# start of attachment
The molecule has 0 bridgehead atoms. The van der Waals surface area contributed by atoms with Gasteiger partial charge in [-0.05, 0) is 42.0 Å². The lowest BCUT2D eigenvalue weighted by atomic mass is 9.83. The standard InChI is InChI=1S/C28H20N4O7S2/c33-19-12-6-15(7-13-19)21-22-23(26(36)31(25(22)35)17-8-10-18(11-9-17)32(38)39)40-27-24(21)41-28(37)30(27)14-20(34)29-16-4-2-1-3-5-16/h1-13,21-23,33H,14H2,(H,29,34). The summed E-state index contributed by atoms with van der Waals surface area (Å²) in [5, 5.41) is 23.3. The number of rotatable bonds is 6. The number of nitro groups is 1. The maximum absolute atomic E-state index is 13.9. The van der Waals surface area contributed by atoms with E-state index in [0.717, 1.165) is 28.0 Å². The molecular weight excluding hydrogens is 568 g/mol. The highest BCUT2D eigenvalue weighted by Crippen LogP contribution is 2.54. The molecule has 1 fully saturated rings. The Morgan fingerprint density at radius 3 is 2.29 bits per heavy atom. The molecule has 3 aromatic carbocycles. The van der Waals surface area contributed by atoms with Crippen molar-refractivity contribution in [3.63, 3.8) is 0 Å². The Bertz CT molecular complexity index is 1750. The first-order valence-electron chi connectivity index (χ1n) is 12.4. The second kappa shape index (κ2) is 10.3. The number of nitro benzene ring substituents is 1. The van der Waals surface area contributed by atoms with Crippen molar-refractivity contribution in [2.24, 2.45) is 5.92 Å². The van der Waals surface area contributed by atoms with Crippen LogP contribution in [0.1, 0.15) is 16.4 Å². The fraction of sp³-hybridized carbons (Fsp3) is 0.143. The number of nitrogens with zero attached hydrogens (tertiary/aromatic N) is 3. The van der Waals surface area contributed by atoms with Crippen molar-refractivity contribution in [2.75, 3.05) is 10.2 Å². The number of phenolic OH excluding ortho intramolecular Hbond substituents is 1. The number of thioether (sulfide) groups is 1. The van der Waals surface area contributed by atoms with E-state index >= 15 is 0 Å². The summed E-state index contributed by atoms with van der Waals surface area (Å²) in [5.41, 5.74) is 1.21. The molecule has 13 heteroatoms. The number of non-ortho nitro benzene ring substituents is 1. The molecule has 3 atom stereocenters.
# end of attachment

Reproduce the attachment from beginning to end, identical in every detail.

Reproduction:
The molecule has 0 bridgehead atoms. The van der Waals surface area contributed by atoms with Gasteiger partial charge in [-0.05, 0) is 42.0 Å². The lowest BCUT2D eigenvalue weighted by atomic mass is 9.83. The standard InChI is InChI=1S/C28H20N4O7S2/c33-19-12-6-15(7-13-19)21-22-23(26(36)31(25(22)35)17-8-10-18(11-9-17)32(38)39)40-27-24(21)41-28(37)30(27)14-20(34)29-16-4-2-1-3-5-16/h1-13,21-23,33H,14H2,(H,29,34). The summed E-state index contributed by atoms with van der Waals surface area (Å²) in [5, 5.41) is 23.3. The number of rotatable bonds is 6. The number of nitro groups is 1. The maximum absolute atomic E-state index is 13.9. The van der Waals surface area contributed by atoms with E-state index in [0.717, 1.165) is 28.0 Å². The molecular weight excluding hydrogens is 568 g/mol. The highest BCUT2D eigenvalue weighted by Crippen LogP contribution is 2.54. The molecule has 1 fully saturated rings. The Morgan fingerprint density at radius 3 is 2.29 bits per heavy atom. The molecule has 3 aromatic carbocycles. The van der Waals surface area contributed by atoms with Crippen molar-refractivity contribution in [3.63, 3.8) is 0 Å². The Bertz CT molecular complexity index is 1750. The first-order valence-electron chi connectivity index (χ1n) is 12.4. The second kappa shape index (κ2) is 10.3. The number of nitro benzene ring substituents is 1. The van der Waals surface area contributed by atoms with Crippen molar-refractivity contribution in [2.24, 2.45) is 5.92 Å². The van der Waals surface area contributed by atoms with Crippen LogP contribution in [0.1, 0.15) is 16.4 Å². The fraction of sp³-hybridized carbons (Fsp3) is 0.143. The number of nitrogens with zero attached hydrogens (tertiary/aromatic N) is 3. The van der Waals surface area contributed by atoms with Crippen molar-refractivity contribution in [2.75, 3.05) is 10.2 Å². The number of phenolic OH excluding ortho intramolecular Hbond substituents is 1. The number of thioether (sulfide) groups is 1. The van der Waals surface area contributed by atoms with E-state index >= 15 is 0 Å². The summed E-state index contributed by atoms with van der Waals surface area (Å²) in [5.41, 5.74) is 1.21. The molecule has 13 heteroatoms. The number of non-ortho nitro benzene ring substituents is 1. The molecule has 3 atom stereocenters.